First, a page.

What I normally don’t do is talk about our expenses for the year but a few people do wonder where all the money is spent? They also wonder just how much money is spent each year to operate a Mine & Museum tourist attraction. It doesn’t only cost us a lot of money but takes a lot of time and effort to maintain such a facility. That is why we always ask people to join our organization and volunteer any help in the overall maintenance of the property, buildings and mine, or just become a social member.

The Mine & Museum attracts many people from all over the country and even from other countries around the world. It does put Panther Valley on the map and being located in Lansford, also gives the community and surrounding towns a little prestige on having one of the oldest longest operating Anthracite Coal Mine in the entire world when it shut down in 1972. That is impressive!

One problem is that the Mine is still the worlds best kept secret and this doesn’t help matters. Our advertising costs are tremendous. In 2010, we spent 12 thousand dollars on advertising. Last year, trying to conserve our funds, we paid out nine thousand dollars. We try to advertise where we get the best response. We belong to half dozen or more organizations that advertise our mine. We use bill-boards, radio, TV, Internet, rack-cards and any means that gets the word out about the Mine & Museum tours.

No 9 isn’t just an organization, it is a business, with big expenses. With all the work done down through the years to open the mine for tourism…we can’t let it fail.

If you can afford it, please think about donating any amount (no matter how small) to the “Panther Creek Valley Foundation.” Every bit helps. We don’t ask for much, but starting off this year with the threats of more bad economy and whatever “Mother Nature,” will throw at us, we could use a little help. We are a non-profit organization and are a 501-C3 which means you can deduct any donation from your income tax.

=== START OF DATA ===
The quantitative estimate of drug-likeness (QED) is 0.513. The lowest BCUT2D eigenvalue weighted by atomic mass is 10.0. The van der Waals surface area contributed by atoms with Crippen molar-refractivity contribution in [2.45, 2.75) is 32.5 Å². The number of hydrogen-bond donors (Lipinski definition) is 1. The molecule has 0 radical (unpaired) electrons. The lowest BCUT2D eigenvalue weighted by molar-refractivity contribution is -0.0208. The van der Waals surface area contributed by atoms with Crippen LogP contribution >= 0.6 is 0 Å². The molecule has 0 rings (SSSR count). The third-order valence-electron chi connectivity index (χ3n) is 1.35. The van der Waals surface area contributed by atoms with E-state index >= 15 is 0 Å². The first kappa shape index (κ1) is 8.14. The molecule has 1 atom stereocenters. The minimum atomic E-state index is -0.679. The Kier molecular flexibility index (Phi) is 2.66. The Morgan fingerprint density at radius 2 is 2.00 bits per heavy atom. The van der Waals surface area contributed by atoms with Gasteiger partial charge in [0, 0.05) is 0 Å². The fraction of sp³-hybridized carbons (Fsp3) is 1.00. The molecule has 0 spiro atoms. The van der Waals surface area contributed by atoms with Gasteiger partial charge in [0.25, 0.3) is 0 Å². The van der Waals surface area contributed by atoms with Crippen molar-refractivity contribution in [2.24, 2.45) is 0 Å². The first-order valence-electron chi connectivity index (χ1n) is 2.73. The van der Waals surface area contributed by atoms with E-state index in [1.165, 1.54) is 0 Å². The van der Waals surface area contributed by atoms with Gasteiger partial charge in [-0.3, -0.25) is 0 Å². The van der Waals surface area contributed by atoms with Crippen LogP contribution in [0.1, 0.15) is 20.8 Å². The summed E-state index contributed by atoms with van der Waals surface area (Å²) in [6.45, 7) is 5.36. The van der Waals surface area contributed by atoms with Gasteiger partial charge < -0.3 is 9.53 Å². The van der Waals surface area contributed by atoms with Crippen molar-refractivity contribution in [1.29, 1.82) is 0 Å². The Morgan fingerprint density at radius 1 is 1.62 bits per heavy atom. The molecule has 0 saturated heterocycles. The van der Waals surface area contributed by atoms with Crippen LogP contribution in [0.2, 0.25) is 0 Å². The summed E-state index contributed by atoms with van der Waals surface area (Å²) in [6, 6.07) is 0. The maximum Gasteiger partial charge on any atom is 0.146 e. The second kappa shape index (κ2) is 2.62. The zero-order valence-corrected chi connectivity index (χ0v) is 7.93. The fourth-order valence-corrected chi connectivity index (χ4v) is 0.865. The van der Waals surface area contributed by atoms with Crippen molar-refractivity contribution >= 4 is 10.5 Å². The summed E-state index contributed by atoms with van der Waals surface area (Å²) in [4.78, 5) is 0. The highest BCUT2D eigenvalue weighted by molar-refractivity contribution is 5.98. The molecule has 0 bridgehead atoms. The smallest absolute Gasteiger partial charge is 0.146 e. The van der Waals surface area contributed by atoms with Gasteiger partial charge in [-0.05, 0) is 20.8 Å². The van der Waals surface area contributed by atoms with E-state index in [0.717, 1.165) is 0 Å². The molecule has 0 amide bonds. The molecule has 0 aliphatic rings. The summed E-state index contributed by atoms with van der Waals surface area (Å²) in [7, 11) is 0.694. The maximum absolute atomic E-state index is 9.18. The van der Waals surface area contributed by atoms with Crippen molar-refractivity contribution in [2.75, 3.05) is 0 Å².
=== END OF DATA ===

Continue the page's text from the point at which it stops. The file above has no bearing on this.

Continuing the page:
I’m also proud to tell our members that the new coal company, “Anthracite Energy,” has been kind enough to supply us with coal, which is a big savings!

During May, the mine tours will be, Friday through Sunday.
Tickets start selling at 10 A.M. until 3:00 P.M. Mine tours are on the hour, with the first tour going into the mine at 11 A.M., last tour about 3 P.M.

Starting in June, July and Aug: MINE TOURS ARE: Wed. thru Sunday,

Beginning in September ,through the end of October, tours will run only on Saturday and Sunday. Throughout the mine tour season, special tours are available during the week for groups of 20 or more. For groups of Students and scouts we have special prices of $5 each. Please call for information. Regular ticket price is $8 for the Mine tour including the Museum.

The museum is also open Wednesday through Sunday, all year long. When the mine tours are closed, the museum opens at 12:00 noon and closes at 4 P.M. weather permitting.

Arrange Group Tours For Your School, Organization, Employees, ETC. By Calling
(570) 645 7074
Email me at: